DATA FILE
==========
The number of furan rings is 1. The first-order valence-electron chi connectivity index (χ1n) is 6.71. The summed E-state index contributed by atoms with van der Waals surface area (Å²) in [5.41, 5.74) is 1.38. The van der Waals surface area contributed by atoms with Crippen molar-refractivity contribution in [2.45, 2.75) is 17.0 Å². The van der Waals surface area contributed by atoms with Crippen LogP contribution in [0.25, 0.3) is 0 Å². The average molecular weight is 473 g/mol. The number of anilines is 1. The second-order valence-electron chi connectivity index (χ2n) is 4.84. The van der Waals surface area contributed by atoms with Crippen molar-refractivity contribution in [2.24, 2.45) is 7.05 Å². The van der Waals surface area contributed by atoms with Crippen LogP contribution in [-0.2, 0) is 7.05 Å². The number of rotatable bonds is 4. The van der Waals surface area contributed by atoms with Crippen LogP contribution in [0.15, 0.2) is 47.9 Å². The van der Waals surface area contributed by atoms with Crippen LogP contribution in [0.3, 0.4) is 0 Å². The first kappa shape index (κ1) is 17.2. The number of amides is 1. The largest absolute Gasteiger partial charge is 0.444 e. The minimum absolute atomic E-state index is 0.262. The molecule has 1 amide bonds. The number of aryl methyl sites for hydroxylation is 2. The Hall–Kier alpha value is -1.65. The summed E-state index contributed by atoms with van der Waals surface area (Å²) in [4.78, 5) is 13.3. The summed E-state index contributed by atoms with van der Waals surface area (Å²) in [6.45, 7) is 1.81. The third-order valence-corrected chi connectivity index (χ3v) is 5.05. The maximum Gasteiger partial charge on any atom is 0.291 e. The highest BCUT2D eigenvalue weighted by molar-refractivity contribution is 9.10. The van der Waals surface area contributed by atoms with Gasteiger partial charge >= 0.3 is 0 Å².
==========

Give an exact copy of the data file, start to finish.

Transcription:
The number of furan rings is 1. The first-order valence-electron chi connectivity index (χ1n) is 6.71. The summed E-state index contributed by atoms with van der Waals surface area (Å²) in [5.41, 5.74) is 1.38. The van der Waals surface area contributed by atoms with Crippen molar-refractivity contribution in [2.45, 2.75) is 17.0 Å². The van der Waals surface area contributed by atoms with Crippen LogP contribution in [0.25, 0.3) is 0 Å². The average molecular weight is 473 g/mol. The number of anilines is 1. The second-order valence-electron chi connectivity index (χ2n) is 4.84. The van der Waals surface area contributed by atoms with Crippen molar-refractivity contribution in [2.24, 2.45) is 7.05 Å². The van der Waals surface area contributed by atoms with Crippen LogP contribution in [-0.2, 0) is 7.05 Å². The number of rotatable bonds is 4. The van der Waals surface area contributed by atoms with Crippen LogP contribution in [0.15, 0.2) is 47.9 Å². The van der Waals surface area contributed by atoms with Crippen LogP contribution in [0.3, 0.4) is 0 Å². The first kappa shape index (κ1) is 17.2. The number of amides is 1. The largest absolute Gasteiger partial charge is 0.444 e. The minimum absolute atomic E-state index is 0.262. The molecule has 1 amide bonds. The number of aryl methyl sites for hydroxylation is 2. The Hall–Kier alpha value is -1.65. The summed E-state index contributed by atoms with van der Waals surface area (Å²) in [4.78, 5) is 13.3. The summed E-state index contributed by atoms with van der Waals surface area (Å²) in [6.45, 7) is 1.81. The third-order valence-corrected chi connectivity index (χ3v) is 5.05. The maximum Gasteiger partial charge on any atom is 0.291 e. The highest BCUT2D eigenvalue weighted by molar-refractivity contribution is 9.10. The van der Waals surface area contributed by atoms with Gasteiger partial charge >= 0.3 is 0 Å².